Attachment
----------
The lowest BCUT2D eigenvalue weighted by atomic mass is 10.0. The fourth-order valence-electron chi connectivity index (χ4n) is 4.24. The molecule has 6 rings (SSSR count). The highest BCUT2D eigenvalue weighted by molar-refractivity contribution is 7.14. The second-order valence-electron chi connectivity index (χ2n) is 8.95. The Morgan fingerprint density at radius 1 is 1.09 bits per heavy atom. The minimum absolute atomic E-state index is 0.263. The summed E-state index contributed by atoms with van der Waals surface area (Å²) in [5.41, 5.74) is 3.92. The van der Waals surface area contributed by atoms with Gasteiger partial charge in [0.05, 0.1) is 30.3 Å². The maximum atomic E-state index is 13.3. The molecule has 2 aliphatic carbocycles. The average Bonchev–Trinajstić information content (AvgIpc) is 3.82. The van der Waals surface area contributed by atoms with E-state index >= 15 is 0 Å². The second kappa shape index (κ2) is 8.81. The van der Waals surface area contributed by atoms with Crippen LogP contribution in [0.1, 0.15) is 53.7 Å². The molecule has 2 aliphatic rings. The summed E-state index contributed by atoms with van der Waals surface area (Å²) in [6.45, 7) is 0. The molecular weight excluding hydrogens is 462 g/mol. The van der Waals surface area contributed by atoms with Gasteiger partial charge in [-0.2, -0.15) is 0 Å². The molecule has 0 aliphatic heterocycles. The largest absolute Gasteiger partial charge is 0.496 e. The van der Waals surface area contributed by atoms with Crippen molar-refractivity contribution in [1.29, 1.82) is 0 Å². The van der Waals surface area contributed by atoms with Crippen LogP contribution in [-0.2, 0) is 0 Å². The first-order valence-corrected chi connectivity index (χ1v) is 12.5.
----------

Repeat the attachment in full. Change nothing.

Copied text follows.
The lowest BCUT2D eigenvalue weighted by atomic mass is 10.0. The fourth-order valence-electron chi connectivity index (χ4n) is 4.24. The molecule has 6 rings (SSSR count). The highest BCUT2D eigenvalue weighted by molar-refractivity contribution is 7.14. The second-order valence-electron chi connectivity index (χ2n) is 8.95. The Morgan fingerprint density at radius 1 is 1.09 bits per heavy atom. The minimum absolute atomic E-state index is 0.263. The summed E-state index contributed by atoms with van der Waals surface area (Å²) in [5.41, 5.74) is 3.92. The van der Waals surface area contributed by atoms with Gasteiger partial charge in [0.05, 0.1) is 30.3 Å². The maximum atomic E-state index is 13.3. The molecule has 2 aliphatic carbocycles. The average Bonchev–Trinajstić information content (AvgIpc) is 3.82. The van der Waals surface area contributed by atoms with E-state index >= 15 is 0 Å². The second kappa shape index (κ2) is 8.81. The van der Waals surface area contributed by atoms with Crippen LogP contribution in [0.1, 0.15) is 53.7 Å². The molecule has 2 aliphatic rings. The summed E-state index contributed by atoms with van der Waals surface area (Å²) in [6.45, 7) is 0. The molecular weight excluding hydrogens is 462 g/mol. The van der Waals surface area contributed by atoms with Gasteiger partial charge in [-0.2, -0.15) is 0 Å². The molecule has 0 aliphatic heterocycles. The largest absolute Gasteiger partial charge is 0.496 e. The van der Waals surface area contributed by atoms with Crippen molar-refractivity contribution in [1.29, 1.82) is 0 Å². The van der Waals surface area contributed by atoms with Crippen LogP contribution in [-0.2, 0) is 0 Å². The first-order valence-corrected chi connectivity index (χ1v) is 12.5.